NEW research shows the postcode you’re born in can radically impact your whole future.
That’s the finding of research conducted by Teach For Australia which shows that, even before starting school, children from low socioeconomic backgrounds are much more likely to be developmentally unready compared to their higher socioeconomic peers.
The not-for-profit organisation says it seeks to improve the educational outcomes for all children by “rigorously recruiting Australia’s top talent and training them to be exceptional teachers and leaders in schools and communities with the highest need”.
The results of the research show a mix of good and bad outcomes for schools on the Mornington Peninsula.
Mornington rates as disadvantaged when it comes to educational opportunities, coming in a 386th out of 667 areas, while Mt Eliza rates among the most advantaged at 151st.
Dromana and Rosebud rate as disadvantaged (369th and 467th) while Sorrento rates as most advantaged at 86th.
Red Hill South and Balnarring rate most advantaged at 25th and 39th while Hastings at 597th and Somerville at 416th rate most disadvantaged.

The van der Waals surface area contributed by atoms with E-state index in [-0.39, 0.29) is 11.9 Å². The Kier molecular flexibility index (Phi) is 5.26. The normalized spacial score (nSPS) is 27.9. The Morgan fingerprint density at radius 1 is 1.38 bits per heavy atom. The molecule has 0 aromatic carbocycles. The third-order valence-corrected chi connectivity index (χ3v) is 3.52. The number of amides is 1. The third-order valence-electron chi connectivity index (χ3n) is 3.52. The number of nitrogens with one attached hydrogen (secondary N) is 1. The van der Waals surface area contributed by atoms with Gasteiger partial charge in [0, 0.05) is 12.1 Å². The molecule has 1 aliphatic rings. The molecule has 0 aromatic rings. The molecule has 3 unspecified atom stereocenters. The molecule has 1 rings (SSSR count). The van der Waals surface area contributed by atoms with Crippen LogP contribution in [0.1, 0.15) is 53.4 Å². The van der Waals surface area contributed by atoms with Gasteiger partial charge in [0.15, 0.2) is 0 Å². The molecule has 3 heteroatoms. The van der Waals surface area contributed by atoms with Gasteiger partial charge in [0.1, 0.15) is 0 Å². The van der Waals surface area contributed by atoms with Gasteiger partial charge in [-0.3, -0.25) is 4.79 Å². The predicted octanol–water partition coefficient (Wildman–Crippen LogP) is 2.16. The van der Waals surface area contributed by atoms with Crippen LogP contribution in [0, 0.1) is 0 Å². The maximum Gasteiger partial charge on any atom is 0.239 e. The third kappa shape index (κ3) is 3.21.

Teach For Australia last week launched an interactive postcode search tool that delves into the levels of educational possibilities in postcodes Australia-wide.
“The tool showed clearly that many experience strong educational outcomes. However, complex educational disadvantage is experienced by a small but persistent number of locations,” CEO Melodie Potts Rosevear said.
“We know that by age 15 children from the lowest socioeconomic households are, on average, almost three years behind in school than children from the highest socioeconomic households.
“There’s no excuse for an unequal education system. Research shows a school in a rural community offers half as many academic subjects as schools in metropolitan areas.
“The postcode study was compiled using a number of indicators of educational disadvantage, including readiness for schooling, qualifications post-schooling, NAPLAN performance and school leavers before the age of 15.
“Together with Jesuit Social Services and with the help of data from the Dropping off the Edge (DOTE) report, we have mapped out the levels of educational outcomes throughout Australia to give a greater perspective on the need to ensure that all children achieve their potential.”
Ms Potts Rosevear said the 10-year-old organisation had placed about 830 teachers in schools across Australia, impacting on the performance of more than 230,000 students.
“We believe in an Australia where all children, regardless of background, attain an excellent education,” she said.
“A postcode shouldn’t define a child’s future, but a great teacher can.”